Think about it... For at least one point in our lives, most people have experienced walking on grass, sitting on it, touching it and some of us even maintain our own lawns. Often, we are successful in sustaining a weed-free lawn. On the other hand, there are times when we fight the dandelion and clover battle continuously. That’s when the expert is called in. He shows up while you aren’t home, sprays his magic solution on the lawn, and leaves some written material for you to read, and hopefully, the weeds go away. Then, you try to read the information and decipher what treatment was applied, but it sounds a little complicated. A few weeks later, when you notice that the “solution” didn’t work, you call the company. When he comes back again, this time, you are home. As you talk to him about your lawn and the treatment he is going to use, your eyes glaze over as he explains his process. This is getting much more complex. He then goes back to his truck, sprays on some more magic solution, and you hope for the best.
As I do my best to explain the difference between “the way we used to teach” and the Common Core State Standards, I kind of feel like the lawn care guy! After all, most people who ask have gone to school or have experienced some type of schooling. They have created a picture in their mind as to what school should “look like.”
Usually, I am commenting on a LinkedIn post, someone is asking a legitimate question, wondering if their child is going to be affected negatively when their school implements the CCSS during the upcoming school year and they don’t want to hear about the political issues. They just want to know the difference between how they learned as a child and how their child is now going to be taught. Those of us who are responding to the posts are educators. We are doing our best to give helpful information and resources to the person who wrote the post in a manner that is understandable, yet we are failing miserably!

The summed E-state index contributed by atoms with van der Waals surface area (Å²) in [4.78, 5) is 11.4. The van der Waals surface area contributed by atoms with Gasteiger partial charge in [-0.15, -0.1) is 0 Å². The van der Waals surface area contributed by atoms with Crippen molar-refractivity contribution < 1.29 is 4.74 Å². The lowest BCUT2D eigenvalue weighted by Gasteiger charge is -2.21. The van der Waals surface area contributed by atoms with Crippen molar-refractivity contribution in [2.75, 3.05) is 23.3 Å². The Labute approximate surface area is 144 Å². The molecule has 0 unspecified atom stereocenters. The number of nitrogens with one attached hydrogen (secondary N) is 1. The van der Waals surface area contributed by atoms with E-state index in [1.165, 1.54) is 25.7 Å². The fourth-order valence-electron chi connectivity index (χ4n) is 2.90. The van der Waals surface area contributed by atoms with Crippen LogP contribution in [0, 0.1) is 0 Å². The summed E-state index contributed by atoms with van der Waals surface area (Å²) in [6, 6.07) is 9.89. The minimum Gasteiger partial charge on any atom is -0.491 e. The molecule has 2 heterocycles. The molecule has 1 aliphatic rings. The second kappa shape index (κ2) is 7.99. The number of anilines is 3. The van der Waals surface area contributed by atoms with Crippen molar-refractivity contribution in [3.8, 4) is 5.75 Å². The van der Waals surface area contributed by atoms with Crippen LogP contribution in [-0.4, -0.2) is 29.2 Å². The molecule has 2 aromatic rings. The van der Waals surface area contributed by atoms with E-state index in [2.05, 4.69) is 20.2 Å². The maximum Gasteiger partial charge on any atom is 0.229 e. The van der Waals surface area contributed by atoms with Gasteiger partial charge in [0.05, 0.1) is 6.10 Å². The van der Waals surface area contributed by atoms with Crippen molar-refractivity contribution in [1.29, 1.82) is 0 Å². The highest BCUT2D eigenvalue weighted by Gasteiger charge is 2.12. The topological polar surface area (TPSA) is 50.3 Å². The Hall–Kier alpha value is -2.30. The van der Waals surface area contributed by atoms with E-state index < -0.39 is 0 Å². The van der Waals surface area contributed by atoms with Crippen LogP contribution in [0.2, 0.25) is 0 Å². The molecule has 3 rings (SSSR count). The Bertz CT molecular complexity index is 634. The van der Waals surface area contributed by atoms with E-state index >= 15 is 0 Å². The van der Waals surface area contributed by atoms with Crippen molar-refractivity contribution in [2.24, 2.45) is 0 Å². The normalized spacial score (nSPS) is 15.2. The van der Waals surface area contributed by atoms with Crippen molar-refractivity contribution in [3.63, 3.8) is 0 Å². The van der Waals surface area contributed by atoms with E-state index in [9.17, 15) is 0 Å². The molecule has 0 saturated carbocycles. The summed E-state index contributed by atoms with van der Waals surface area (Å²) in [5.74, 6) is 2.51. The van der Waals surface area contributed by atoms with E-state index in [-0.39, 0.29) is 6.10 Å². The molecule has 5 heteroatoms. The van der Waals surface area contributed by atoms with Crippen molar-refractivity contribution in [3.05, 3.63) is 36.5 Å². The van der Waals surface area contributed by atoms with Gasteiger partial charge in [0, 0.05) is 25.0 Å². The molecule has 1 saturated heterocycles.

I have reflected on this and asked myself, “Why can’t we explain the answer in a simple manner to their question... ‘What is the difference between the way we used to learn and CCSS?’” I have come to the following conclusions:
-The educators who are answering the questions took several years to learn the information that they are trying to convey in just a few short paragraphs. They acquired this information throughout their schooling, experiences with students and colleagues and through professional learning opportunities. To explain all that one knows in a few short paragraphs is just about impossible.
-The CCSS are not only a document; they carry a philosophy that shapes a systemic approach to teaching and learning. This is a shift in thinking for those who are “outside of education and are looking in” and have not observed how students acquire knowledge through the lens of an educator. This is difficult to explain in writing, and challenging to describe without insulting the reader or listener... Remember the statement I made earlier... Most everyone has had a school experience, so most think they “know about” school.
-Our jargon and the language of the standards are problematic for those who are not in the field of education. As educators, we have difficulty understanding this. We are our own worse enemy in this department. We don’t know what they don’t know. When parents and community members read the standards, they don’t know how to apply what they are reading to what school will “look like” in the classroom. To an outsider who has heard horror stories about standardized testing and political posturing in the schools, the standards merely look like a list of items created with fancy language on which our students will be tested.
I will say that I am an advocate of the CCSS. The thinking and process skills that are embedded in the standards will build capacity in our students so they can be successful for the future. I believe that all states should be implementing the standards so all teachers could speak a common language of instruction for the benefit of our students. That could possibly be our first step in establishing some semblance of equity in the education system in our nation.